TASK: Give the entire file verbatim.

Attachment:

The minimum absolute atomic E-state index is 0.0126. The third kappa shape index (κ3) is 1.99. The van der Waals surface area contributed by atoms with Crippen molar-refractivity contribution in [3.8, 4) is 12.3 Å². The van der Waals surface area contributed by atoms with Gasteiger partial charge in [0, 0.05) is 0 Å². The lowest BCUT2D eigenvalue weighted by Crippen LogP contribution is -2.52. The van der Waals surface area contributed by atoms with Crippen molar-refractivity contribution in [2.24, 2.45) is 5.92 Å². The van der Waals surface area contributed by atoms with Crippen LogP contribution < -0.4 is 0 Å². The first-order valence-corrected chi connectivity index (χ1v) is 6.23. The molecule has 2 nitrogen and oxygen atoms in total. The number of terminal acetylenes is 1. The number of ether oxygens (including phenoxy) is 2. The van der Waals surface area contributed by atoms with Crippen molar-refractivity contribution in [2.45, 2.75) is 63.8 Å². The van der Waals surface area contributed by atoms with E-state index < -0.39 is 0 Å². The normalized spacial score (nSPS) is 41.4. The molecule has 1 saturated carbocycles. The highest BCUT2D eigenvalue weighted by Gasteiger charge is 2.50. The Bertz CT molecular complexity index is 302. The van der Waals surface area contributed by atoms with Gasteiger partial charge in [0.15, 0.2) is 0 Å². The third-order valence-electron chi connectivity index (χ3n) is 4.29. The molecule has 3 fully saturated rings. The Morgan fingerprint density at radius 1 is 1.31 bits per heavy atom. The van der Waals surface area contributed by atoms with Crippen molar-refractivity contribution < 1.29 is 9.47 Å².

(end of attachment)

The minimum absolute atomic E-state index is 0.0126. The third kappa shape index (κ3) is 1.99. The van der Waals surface area contributed by atoms with Crippen molar-refractivity contribution in [3.8, 4) is 12.3 Å². The van der Waals surface area contributed by atoms with Gasteiger partial charge in [0, 0.05) is 0 Å². The lowest BCUT2D eigenvalue weighted by Crippen LogP contribution is -2.52. The van der Waals surface area contributed by atoms with Crippen molar-refractivity contribution in [2.24, 2.45) is 5.92 Å². The van der Waals surface area contributed by atoms with Crippen LogP contribution < -0.4 is 0 Å². The first-order valence-corrected chi connectivity index (χ1v) is 6.23. The molecule has 2 nitrogen and oxygen atoms in total. The number of terminal acetylenes is 1. The number of ether oxygens (including phenoxy) is 2. The van der Waals surface area contributed by atoms with Crippen molar-refractivity contribution in [2.45, 2.75) is 63.8 Å². The van der Waals surface area contributed by atoms with E-state index < -0.39 is 0 Å². The normalized spacial score (nSPS) is 41.4. The molecule has 1 saturated carbocycles. The highest BCUT2D eigenvalue weighted by Gasteiger charge is 2.50. The Bertz CT molecular complexity index is 302. The van der Waals surface area contributed by atoms with Gasteiger partial charge in [0.15, 0.2) is 0 Å². The third-order valence-electron chi connectivity index (χ3n) is 4.29. The molecule has 3 fully saturated rings. The Morgan fingerprint density at radius 1 is 1.31 bits per heavy atom. The van der Waals surface area contributed by atoms with Crippen molar-refractivity contribution < 1.29 is 9.47 Å².